We offer TAships and fellowships that can go towards tuition and support. We hope to continue to offer financial support but if you take longer, than outlined to complete the program, continued support may not be offered. Many students seek other opportunities to TA until their 18 allocated TA quarters run out. We also urge you to write for research and other grant and fellowship opportunities that come your way. If you wish to do research away from Irvine, seeking grants is critical. UCI has many ways to support your grant and fellowship applications, either within UCI or UC or outside. Check with the fellowship office about these opportunities. Our program does not have its own undergraduate program so most of our students support themselves by working as TA’s (teaching assistants) in other programs and departments up to 3 quarters per year. Fee remission and other benefits accompany teaching and research assistantships. Summer support is usually not available. Typically, out of state tuition waivers are offered to incoming students who are not state residents (depending on our block grant allotment). We ask all out of state students to register as California residents after the first year (although international students are not eligible to do so and will need to pay the out of state tuition outright for the duration of their graduate studies or our program will have to pay for the waiver out of our block grant—this is on a case by case basis). Check the UC Irvine Office of Graduate Studies website for more detailed and helpful information.The 18-quarter limit for TA-ships is absolute and no exceptions will be granted. A minimum 3.0 cumulative GPA is required to hold an academic appointment.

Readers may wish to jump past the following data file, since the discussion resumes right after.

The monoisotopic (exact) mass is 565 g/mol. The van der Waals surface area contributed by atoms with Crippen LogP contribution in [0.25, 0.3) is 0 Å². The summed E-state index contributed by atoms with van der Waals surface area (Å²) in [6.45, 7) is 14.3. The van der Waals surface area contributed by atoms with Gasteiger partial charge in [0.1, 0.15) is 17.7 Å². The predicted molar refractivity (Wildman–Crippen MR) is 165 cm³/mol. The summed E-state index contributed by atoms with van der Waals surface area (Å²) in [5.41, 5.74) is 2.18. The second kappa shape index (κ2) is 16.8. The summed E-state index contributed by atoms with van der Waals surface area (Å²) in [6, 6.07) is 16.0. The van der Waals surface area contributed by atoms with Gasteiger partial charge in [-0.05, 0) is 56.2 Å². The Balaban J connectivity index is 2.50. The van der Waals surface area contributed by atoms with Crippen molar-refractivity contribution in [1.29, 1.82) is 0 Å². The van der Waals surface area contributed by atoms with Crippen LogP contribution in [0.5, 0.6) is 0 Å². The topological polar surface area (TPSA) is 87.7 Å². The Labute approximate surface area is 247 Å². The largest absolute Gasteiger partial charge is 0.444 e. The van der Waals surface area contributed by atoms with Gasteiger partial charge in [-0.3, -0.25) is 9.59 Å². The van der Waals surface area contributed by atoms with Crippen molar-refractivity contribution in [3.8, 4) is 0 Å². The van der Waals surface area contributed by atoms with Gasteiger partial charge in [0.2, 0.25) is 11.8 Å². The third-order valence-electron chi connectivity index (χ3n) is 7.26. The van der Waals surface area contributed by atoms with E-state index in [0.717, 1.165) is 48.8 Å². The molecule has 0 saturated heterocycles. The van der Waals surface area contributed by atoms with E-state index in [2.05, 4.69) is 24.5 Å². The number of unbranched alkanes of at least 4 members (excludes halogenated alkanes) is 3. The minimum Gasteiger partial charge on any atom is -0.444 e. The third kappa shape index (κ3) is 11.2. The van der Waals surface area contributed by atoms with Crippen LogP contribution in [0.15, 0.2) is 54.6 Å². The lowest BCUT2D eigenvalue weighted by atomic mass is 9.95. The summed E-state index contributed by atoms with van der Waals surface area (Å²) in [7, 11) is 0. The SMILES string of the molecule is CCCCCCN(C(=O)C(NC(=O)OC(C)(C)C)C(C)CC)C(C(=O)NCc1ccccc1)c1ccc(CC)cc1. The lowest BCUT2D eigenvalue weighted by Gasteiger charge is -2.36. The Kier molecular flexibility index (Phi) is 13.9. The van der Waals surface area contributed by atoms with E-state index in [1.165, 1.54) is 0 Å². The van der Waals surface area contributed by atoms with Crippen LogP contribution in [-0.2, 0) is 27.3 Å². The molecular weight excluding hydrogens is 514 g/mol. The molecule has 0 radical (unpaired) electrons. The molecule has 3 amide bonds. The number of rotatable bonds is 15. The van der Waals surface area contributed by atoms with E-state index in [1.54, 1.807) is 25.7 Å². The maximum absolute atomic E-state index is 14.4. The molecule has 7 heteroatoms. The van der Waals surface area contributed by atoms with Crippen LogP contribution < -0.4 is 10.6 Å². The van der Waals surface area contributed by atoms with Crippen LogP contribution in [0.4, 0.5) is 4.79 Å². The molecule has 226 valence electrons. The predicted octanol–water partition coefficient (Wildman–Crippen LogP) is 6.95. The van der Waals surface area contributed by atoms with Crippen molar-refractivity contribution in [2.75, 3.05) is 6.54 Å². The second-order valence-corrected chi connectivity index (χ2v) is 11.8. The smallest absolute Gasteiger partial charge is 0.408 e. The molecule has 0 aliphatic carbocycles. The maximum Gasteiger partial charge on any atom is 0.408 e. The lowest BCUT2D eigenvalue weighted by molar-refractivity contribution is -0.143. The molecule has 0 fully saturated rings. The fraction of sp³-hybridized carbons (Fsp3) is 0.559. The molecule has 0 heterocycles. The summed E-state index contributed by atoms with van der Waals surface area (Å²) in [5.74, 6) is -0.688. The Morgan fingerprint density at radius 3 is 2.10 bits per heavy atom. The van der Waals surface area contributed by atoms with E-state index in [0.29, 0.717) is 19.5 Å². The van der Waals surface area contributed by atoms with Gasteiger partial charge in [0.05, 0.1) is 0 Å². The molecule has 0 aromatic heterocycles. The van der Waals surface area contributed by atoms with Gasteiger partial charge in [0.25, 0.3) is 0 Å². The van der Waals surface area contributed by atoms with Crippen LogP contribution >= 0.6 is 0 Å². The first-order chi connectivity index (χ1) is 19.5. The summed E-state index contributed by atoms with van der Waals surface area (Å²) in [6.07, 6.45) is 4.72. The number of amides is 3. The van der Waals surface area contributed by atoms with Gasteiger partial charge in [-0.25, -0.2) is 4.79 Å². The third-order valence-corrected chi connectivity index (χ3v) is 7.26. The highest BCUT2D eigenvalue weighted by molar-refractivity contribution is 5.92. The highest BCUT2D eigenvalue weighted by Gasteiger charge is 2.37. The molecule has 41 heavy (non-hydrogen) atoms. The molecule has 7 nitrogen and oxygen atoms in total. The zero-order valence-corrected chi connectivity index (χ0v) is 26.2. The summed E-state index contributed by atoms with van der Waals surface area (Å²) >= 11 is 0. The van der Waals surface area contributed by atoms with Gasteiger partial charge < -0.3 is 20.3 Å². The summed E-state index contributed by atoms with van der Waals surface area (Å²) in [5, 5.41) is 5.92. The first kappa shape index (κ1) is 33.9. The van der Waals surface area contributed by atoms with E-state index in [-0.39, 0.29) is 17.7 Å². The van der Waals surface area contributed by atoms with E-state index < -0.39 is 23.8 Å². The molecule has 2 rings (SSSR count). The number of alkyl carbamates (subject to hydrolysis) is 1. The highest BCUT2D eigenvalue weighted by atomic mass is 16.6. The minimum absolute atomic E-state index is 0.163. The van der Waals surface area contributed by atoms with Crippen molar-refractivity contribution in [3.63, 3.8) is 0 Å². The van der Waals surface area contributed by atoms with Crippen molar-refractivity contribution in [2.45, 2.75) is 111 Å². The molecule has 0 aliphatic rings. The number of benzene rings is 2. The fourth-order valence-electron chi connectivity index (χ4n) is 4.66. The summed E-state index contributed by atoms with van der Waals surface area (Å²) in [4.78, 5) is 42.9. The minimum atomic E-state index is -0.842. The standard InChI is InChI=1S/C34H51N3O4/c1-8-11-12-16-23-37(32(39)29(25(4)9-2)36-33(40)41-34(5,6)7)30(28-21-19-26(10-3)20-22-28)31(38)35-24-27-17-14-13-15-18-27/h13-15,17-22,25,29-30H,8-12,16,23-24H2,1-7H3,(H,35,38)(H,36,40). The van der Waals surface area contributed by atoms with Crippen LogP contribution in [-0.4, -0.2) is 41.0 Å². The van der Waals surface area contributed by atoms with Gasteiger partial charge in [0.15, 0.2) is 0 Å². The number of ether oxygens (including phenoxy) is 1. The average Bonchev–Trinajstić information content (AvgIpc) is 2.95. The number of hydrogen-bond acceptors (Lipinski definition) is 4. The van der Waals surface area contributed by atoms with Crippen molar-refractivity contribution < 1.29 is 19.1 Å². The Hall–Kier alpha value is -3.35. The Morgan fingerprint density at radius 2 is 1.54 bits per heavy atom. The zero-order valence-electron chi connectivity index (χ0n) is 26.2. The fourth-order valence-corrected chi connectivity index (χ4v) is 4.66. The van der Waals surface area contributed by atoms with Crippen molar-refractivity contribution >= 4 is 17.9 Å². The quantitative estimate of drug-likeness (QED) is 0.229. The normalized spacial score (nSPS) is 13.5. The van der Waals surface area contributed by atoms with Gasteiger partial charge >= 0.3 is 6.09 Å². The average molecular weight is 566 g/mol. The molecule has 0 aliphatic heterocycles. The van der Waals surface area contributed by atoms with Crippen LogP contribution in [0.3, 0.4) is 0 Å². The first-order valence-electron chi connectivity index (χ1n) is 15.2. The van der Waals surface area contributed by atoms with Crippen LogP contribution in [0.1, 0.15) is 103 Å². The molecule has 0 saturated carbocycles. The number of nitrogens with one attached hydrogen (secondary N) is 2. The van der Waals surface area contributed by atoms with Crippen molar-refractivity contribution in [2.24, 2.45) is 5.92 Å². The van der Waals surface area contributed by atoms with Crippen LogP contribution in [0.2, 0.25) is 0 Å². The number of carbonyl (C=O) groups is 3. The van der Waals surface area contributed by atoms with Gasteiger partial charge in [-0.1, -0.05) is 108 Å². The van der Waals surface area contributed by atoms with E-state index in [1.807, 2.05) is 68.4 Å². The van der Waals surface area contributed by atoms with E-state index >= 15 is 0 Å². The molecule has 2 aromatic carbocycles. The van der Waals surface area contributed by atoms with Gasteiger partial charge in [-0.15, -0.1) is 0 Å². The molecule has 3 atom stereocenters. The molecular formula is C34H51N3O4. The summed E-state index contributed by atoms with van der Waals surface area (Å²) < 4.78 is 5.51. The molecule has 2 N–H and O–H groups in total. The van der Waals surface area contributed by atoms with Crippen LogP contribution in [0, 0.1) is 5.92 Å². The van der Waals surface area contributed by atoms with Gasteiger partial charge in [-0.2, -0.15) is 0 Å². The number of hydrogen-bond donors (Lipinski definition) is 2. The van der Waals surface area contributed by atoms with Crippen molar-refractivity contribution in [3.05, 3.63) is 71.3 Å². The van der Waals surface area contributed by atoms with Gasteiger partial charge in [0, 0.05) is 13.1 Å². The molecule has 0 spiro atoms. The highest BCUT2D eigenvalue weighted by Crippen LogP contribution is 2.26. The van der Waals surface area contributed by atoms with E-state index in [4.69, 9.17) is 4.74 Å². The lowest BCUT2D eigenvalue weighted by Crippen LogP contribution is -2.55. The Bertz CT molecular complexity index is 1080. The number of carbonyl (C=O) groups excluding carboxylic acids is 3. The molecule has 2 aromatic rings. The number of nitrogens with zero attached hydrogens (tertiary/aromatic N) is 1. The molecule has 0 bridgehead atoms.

• Do you accept international students?

Our campus greatly values the participation of international students in our graduate programs and we welcome such applications. However, many financial aid programs are limited to U.S. citizens and permanent residents. International students pay out-of-state tuition throughout the duration of their degree program. However, after advancing to candidacy (usually in the third or fourth year of the program), tuition is reduced by 75 percent. We also recommend that international applicants apply to their government for support.